Saturday, May 23, 2015

Side by side by supermarket

What does Philadelphia developer Bart Blatstein think about unions? I have no idea, but he's got to be grateful for the help that he got from a union leader that helped him close a deal worth millions of dollars.

Side by side by supermarket

Shopper Laura Daley in front of an empty supermarket in Northern Liberties.
Shopper Laura Daley in front of an empty supermarket in Northern Liberties. Maria Panaritis

What does Philadelphia developer Bart Blatstein think about unions? I have no idea, but he's got to be grateful for the help that he got from a union leader that helped him close a deal worth millions of dollars.

Just another example of how business leaders can use unions to build wealth -- for everyone.

Listen, many, many business people will tell you stories about how unions ruin their business, and I'd actually like to hear some real examples of it for this blog. But, you don't often hear of union and management working hand-in-glove. My colleague, Maria Panaritis, laid it out excellently in her Sunday Inquirer piece on the new SuperFresh coming to Bart Blatstein-ville, otherwise known as Northern Liberties.

Blatstein wanted a supermarket at 2d and Girard and had signed a deal for a Pathmark with the chain's parent company, the Great Atlantic and Pacific Tea Co., Inc. (remember A&P). The company's bankruptcy put everything on hold, with claims complicating the scenario. But Blatstein and Wendell Young IV, head of the United Food and Commercial Workers Local 1776, put a double blitz on Craig Feldman, general counsel for A&P.

They sent him market data, Inquirer census stories -- anything that would convince him to make the store happen. Both men had a lot to lose:  Blatstein had millions of dollars of leases and equipment hanging in the balance. Young's union, which represents supermarket clerks at Acme, SuperFresh and Pathmark stores, was under threat as Acme loses market share. They needed each other. The deal got done.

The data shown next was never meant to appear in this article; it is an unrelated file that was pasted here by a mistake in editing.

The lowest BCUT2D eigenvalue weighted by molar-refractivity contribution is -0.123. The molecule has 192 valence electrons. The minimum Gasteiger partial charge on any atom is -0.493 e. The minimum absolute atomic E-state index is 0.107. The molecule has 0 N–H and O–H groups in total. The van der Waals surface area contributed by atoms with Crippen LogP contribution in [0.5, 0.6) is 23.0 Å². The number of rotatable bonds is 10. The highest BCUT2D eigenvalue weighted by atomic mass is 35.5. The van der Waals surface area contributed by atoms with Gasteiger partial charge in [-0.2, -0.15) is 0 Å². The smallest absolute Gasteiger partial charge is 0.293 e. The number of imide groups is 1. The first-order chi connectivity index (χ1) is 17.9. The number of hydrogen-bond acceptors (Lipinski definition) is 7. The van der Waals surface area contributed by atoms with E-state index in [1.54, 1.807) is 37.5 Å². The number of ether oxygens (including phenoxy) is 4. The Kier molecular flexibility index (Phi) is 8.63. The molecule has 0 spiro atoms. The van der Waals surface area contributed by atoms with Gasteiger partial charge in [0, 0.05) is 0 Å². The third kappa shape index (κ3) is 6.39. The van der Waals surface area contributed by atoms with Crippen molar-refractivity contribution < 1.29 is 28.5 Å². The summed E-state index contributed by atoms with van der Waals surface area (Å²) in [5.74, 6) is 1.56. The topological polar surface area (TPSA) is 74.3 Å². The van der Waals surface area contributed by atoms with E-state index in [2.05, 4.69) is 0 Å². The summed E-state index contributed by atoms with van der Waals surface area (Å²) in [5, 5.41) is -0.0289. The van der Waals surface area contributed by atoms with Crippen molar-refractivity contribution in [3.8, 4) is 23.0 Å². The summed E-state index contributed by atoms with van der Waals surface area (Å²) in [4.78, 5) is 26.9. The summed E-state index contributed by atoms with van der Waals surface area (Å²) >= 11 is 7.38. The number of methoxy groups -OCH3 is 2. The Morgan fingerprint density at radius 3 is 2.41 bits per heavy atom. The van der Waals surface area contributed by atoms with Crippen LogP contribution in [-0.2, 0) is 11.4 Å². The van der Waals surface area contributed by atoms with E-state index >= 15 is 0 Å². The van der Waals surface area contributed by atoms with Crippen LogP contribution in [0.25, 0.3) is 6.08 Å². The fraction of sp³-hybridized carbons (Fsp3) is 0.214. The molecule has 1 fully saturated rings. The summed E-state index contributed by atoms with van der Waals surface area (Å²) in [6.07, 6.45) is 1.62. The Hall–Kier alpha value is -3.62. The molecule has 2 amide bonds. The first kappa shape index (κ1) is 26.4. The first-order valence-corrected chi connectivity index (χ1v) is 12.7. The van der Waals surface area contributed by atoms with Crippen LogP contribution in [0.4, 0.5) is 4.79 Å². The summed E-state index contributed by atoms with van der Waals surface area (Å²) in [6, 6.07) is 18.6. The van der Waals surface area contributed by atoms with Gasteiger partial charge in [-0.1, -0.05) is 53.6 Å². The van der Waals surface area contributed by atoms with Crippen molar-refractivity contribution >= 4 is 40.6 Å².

"I was very appreciative on my end that Wendell was pushing," Blatstein said.

"Bart's people helped me put together a great portfolio on the neighborhood," Young said.

That's this month's example. Remember Philly's ill-fated soda tax? It took a Pepsi tycoon, plus the union Teamsters who worked for him, to drown that measure in City Council. Read my blog post on that, titled, appropriately enough, Side by side by soda. 

 

Inquirer Staff Writer
About this blog

Jobbing covers the workplace – employment, unemployment, management, unions, legal issues, labor economics, benefits, work-life balance, workforce development, trends and profiles.

Jane M. Von Bergen writes about workplace issues for the Inquirer.

Married to a photographer she met at her college newspaper, Von Bergen has been a reporter since fourth grade, covering education, government, retailing, courts, marketing and business. “I love the specific detail that tells the story,” she says.

Reach Jane M. at jvonbergen@phillynews.com.

Jane M. Von Bergen Inquirer Staff Writer
Topics: